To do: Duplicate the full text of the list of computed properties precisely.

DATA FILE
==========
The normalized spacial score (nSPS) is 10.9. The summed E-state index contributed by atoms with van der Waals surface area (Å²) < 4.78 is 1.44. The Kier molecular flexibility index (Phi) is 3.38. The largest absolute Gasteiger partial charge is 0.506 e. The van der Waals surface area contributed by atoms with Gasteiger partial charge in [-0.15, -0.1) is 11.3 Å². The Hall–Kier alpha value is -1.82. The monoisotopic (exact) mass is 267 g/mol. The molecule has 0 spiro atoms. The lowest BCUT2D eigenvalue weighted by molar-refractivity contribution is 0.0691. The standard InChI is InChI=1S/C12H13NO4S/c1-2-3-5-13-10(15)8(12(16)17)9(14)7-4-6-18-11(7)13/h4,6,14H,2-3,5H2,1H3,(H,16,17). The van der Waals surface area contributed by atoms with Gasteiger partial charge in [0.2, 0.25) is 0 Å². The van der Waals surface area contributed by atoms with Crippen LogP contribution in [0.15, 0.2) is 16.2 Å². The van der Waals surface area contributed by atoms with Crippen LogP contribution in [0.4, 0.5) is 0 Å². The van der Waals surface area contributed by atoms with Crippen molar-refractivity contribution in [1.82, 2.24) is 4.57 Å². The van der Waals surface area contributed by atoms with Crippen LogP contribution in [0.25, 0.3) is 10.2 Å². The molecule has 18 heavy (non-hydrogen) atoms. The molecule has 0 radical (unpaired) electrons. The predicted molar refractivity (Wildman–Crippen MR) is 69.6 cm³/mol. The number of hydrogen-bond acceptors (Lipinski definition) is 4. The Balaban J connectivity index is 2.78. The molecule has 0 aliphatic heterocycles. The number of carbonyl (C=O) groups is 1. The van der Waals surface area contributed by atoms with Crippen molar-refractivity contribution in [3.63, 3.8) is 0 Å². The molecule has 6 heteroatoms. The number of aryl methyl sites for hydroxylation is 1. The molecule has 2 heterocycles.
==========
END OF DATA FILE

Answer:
The normalized spacial score (nSPS) is 10.9. The summed E-state index contributed by atoms with van der Waals surface area (Å²) < 4.78 is 1.44. The Kier molecular flexibility index (Phi) is 3.38. The largest absolute Gasteiger partial charge is 0.506 e. The van der Waals surface area contributed by atoms with Gasteiger partial charge in [-0.15, -0.1) is 11.3 Å². The Hall–Kier alpha value is -1.82. The monoisotopic (exact) mass is 267 g/mol. The molecule has 0 spiro atoms. The lowest BCUT2D eigenvalue weighted by molar-refractivity contribution is 0.0691. The standard InChI is InChI=1S/C12H13NO4S/c1-2-3-5-13-10(15)8(12(16)17)9(14)7-4-6-18-11(7)13/h4,6,14H,2-3,5H2,1H3,(H,16,17). The van der Waals surface area contributed by atoms with Gasteiger partial charge in [0.2, 0.25) is 0 Å². The van der Waals surface area contributed by atoms with Crippen LogP contribution in [0.15, 0.2) is 16.2 Å². The van der Waals surface area contributed by atoms with Crippen LogP contribution in [0.4, 0.5) is 0 Å². The van der Waals surface area contributed by atoms with Crippen molar-refractivity contribution in [1.82, 2.24) is 4.57 Å². The van der Waals surface area contributed by atoms with Crippen LogP contribution in [0.25, 0.3) is 10.2 Å². The molecule has 18 heavy (non-hydrogen) atoms. The molecule has 0 radical (unpaired) electrons. The predicted molar refractivity (Wildman–Crippen MR) is 69.6 cm³/mol. The number of hydrogen-bond acceptors (Lipinski definition) is 4. The Balaban J connectivity index is 2.78. The molecule has 0 aliphatic heterocycles. The number of carbonyl (C=O) groups is 1. The van der Waals surface area contributed by atoms with Crippen molar-refractivity contribution in [3.63, 3.8) is 0 Å². The molecule has 6 heteroatoms. The number of aryl methyl sites for hydroxylation is 1. The molecule has 2 heterocycles.